Ella was first rushed to the hospital in 2010 after a coughing fit, and wound up being admitted 27 times. By the end of summer 2012, Ella was classified as disabled and Ms. Kissi-Debrah often had to carry Ella by piggyback to get her around. On the day before Ella died, her mother said that Ella was “screaming” as she left in the ambulance. “When I saw her in the ambulance I knew she was going to have a seizure, she was so bad,” she said. She described the doctors’ efforts to resuscitate Ella on the night of her death. “They tried and they tried and they tried.”
In 2014, an inquest that focused on Ella’s medical care concluded that her death was caused by acute respiratory failure and severe asthma. However, the 2018 report said that Ella’s death was most likely due to the unlawful levels of pollution that were detected at a monitoring station one mile from Ella’s home.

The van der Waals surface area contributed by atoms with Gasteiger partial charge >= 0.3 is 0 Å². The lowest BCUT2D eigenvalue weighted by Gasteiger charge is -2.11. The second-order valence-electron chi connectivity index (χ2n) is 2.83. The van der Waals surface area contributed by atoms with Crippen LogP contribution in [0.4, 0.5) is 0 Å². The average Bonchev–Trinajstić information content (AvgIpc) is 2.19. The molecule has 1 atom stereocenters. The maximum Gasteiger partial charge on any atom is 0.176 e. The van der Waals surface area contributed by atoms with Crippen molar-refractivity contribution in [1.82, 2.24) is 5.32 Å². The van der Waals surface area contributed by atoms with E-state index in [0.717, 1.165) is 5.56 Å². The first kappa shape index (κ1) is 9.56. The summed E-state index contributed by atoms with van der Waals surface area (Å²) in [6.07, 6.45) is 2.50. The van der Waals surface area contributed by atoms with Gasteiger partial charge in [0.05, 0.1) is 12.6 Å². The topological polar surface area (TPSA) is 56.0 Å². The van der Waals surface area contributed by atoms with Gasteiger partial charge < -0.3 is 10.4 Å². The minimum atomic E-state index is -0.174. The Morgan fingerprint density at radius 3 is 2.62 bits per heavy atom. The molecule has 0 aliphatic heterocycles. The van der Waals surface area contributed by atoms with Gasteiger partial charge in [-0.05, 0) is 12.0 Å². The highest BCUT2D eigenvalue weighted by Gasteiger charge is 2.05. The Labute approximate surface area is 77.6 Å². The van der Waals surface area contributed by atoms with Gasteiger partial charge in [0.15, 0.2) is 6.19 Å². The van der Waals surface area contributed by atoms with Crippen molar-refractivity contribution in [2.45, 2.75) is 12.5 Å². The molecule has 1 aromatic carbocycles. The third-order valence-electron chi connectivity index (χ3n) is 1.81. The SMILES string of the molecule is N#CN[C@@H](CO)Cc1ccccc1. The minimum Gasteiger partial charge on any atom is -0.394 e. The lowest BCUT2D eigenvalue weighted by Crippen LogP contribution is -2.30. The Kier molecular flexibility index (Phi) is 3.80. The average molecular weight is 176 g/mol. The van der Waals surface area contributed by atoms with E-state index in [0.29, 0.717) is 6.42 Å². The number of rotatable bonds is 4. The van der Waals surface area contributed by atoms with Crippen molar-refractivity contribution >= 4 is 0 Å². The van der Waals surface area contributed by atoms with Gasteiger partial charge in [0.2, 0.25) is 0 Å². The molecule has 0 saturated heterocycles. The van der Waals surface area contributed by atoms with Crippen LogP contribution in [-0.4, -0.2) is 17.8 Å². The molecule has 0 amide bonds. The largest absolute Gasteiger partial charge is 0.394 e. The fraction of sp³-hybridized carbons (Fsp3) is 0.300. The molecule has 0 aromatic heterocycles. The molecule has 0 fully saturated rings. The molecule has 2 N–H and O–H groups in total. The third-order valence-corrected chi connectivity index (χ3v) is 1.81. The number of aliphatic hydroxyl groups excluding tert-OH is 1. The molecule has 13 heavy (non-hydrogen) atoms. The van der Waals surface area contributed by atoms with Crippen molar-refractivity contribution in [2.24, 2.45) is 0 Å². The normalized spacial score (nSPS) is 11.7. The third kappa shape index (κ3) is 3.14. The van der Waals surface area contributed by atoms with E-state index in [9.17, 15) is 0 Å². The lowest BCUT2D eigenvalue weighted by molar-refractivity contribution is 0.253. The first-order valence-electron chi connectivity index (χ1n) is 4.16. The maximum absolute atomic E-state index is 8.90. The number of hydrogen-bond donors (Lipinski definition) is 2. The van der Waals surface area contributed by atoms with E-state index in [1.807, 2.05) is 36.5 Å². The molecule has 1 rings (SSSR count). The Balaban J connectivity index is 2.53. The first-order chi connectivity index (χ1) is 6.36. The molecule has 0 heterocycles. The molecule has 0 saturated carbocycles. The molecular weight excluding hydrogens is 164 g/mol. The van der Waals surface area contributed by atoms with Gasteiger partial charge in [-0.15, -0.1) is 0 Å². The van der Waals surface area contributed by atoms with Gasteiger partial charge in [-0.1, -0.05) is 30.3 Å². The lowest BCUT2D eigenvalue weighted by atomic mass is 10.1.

Scientist Says Air Pollution Wasn’t The Cause, But A 2018 Study Shows Something Else Entirely
Although the article stated that there was an ongoing hearing, The Guardian reported just yesterday that the new inquest found that there was no link between Ella’s hospital admissions and higher pollution. Paul Wilkinson, a leading scientist at the London School of Hygiene and Tropical Medicine, told a coroner that he’d analyzed the levels of nitrogen dioxide and particulate matter on the days during Ella’s lifetime and that there was no evidence to support the theory that her death was caused by air pollution. “It doesn’t exclude the fact that air pollution may have been a contribution to some degree but it wasn’t a very determining effect,” said Wilkinson.